Things slip by you when you try and cover the entirety of this league. There’s this just so much to go on, so many stories, so many unbelievable events, personalities, and stories. Like the fact that Nets guard-forward Gerald Green is missing a significant portion of the ring finger on his right hand.
Wait, what? From the New York Daily News:
Green was in the sixth grade when a freak accident left him with half of his ring finger. Wearing his mother’s class ring, the 2007 NBA Slam Dunk champion tried to jam on a makeshift hoop attached to a doorway. The ring caught on a nail and his finger was ripped to the bone.
Amputation was the only option.
“All you saw was nothing but white bone, like a skeleton,” Green said. “They said my tendons, all my ligaments were ripped out.”
via Gerald Green puts insecurity over childhood injury in the past as he develops into a top scoring threat for the Nets – NY Daily News.
What’s the word I’m looking for? Oh, yeah. GAH!
That’s just horrifying.
Now, the crux of the Daily News’ article is how Green has really struggled through his life with the impediment and doesn’t like to talk about it. That’s totally understandable. But I’m really glad that he came forward and was willing to talk about it with the Daily News. There are other kids out there with conditions like that, people with similar impediments. Having someone being willing to talk about it helps. It just does. Good on him for taking that step.
The league seems like a brighter, more hopeful place with Green in it. He’s not a star, not a heavy-minutes player. But he’s producing and living up to his potential after being bounced from the league and having to spend time in the D-League. A player of that potential translating to production through hard work is the kind of story we need to talk about more. As opposed to, you know, Dwight Howard and whatever nonsense he’s going through this week.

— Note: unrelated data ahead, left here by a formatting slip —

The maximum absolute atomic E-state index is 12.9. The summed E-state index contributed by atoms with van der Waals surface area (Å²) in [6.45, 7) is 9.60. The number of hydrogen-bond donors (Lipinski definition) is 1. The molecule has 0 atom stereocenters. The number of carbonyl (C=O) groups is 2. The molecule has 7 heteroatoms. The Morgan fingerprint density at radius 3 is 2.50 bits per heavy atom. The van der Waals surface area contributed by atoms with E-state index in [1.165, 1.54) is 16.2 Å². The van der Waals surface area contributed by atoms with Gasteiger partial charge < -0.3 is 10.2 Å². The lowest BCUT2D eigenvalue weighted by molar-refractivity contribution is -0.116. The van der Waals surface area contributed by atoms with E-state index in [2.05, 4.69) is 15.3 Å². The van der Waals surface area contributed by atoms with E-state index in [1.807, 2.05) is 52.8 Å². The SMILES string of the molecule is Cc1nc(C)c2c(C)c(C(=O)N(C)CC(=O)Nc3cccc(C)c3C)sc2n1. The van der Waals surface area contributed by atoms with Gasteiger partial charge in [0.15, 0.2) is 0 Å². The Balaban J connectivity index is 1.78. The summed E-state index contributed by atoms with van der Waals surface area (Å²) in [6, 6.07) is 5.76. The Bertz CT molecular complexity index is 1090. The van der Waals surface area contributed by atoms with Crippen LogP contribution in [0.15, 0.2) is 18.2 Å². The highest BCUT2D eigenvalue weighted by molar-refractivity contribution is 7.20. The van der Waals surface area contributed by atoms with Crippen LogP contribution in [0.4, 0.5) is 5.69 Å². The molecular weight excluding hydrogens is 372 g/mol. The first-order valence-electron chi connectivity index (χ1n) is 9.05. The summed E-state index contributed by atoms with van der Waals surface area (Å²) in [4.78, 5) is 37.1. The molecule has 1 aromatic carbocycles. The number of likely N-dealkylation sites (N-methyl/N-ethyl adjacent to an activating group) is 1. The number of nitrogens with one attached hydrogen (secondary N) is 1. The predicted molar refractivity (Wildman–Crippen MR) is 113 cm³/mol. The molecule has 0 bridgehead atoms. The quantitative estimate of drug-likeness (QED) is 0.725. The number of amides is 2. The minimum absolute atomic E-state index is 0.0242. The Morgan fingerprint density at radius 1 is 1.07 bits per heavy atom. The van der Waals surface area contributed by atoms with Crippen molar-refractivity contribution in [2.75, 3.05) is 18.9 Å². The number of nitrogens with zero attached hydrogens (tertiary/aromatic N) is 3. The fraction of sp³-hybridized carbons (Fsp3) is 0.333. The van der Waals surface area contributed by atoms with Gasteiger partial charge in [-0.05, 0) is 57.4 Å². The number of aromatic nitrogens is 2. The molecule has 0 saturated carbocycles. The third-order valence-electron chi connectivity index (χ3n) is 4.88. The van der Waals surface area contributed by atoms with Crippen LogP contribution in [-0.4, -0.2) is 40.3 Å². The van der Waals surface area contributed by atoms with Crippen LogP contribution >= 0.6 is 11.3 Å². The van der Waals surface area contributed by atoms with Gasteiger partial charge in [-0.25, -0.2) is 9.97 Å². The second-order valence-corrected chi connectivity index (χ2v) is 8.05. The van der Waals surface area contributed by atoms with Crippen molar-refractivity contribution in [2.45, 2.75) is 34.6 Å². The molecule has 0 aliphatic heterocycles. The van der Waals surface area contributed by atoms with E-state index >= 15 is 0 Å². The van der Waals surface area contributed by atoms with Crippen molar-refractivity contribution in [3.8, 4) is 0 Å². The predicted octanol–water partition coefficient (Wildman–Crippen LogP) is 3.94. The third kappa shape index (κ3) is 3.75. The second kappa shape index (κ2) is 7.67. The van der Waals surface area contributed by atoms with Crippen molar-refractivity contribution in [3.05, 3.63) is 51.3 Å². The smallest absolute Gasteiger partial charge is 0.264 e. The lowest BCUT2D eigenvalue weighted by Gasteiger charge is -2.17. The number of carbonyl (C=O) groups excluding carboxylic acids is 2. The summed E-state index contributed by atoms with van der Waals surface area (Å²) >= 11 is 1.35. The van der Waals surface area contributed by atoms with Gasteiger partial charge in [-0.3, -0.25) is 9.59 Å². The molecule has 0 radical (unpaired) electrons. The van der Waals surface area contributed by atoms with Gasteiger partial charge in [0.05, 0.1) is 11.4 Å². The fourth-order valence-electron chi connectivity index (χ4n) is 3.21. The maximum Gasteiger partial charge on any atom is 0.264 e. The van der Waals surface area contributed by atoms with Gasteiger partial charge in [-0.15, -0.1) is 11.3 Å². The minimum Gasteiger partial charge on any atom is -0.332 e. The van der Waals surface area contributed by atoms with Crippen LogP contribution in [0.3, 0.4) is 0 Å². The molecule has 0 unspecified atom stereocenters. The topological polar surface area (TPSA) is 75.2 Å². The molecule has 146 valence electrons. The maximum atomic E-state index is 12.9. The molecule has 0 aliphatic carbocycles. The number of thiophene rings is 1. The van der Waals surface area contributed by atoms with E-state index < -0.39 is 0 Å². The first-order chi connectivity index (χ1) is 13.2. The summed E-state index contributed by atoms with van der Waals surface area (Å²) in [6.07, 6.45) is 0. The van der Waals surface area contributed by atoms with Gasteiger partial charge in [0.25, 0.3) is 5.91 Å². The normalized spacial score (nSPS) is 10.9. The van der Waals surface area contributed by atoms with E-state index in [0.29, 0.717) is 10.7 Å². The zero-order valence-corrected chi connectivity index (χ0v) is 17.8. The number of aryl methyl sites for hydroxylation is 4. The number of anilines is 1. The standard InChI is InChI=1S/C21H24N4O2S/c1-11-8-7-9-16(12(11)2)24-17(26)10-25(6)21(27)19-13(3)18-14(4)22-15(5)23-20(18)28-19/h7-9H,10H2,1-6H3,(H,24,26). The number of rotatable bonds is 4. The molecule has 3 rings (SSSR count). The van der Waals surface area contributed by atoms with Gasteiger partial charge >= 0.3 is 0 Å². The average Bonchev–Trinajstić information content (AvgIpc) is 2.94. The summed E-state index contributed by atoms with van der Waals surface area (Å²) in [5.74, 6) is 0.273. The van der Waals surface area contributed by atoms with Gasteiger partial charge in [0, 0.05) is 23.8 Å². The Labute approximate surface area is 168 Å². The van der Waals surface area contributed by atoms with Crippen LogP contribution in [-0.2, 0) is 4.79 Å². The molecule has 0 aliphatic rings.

In conclusion, if you need me, I’ll be wearing protective mittens and rocking in a corner crying for the rest of the day.
The Hawks picked Warriors assistant general manager Travis Schlenk as their next general manager. All that was left was negotiating terms.
The Atlanta Hawks today announced the hiring of Travis Schlenk as General Manager and Head of Basketball Operations. He will start leading Hawks basketball operations on June 1.
Schlenk worked his way up the latter and helped the Warriors become the envy of every other NBA team. He deserves this opportunity.
But the job won’t be easy.
The Hawks are stuck between two directions. On one side, they have veterans Paul Millsap (a 32-year-old pending unrestricted free agent whom the owner has basically promised a huge contract) and Dwight Howard (who sounds unhappy). On the other side, they have a youth movement featuring Dennis Schroder and Taurean Prince. Tim Hardaway Jr., who bridges the age groups, is about to enter a potentially tricky restricted free agency.
Keeping the core together offers the upside of a playoff-series victory or two annually, modest outcomes for the cost. But a fragile Atlanta fan base might not tolerate a rebuild.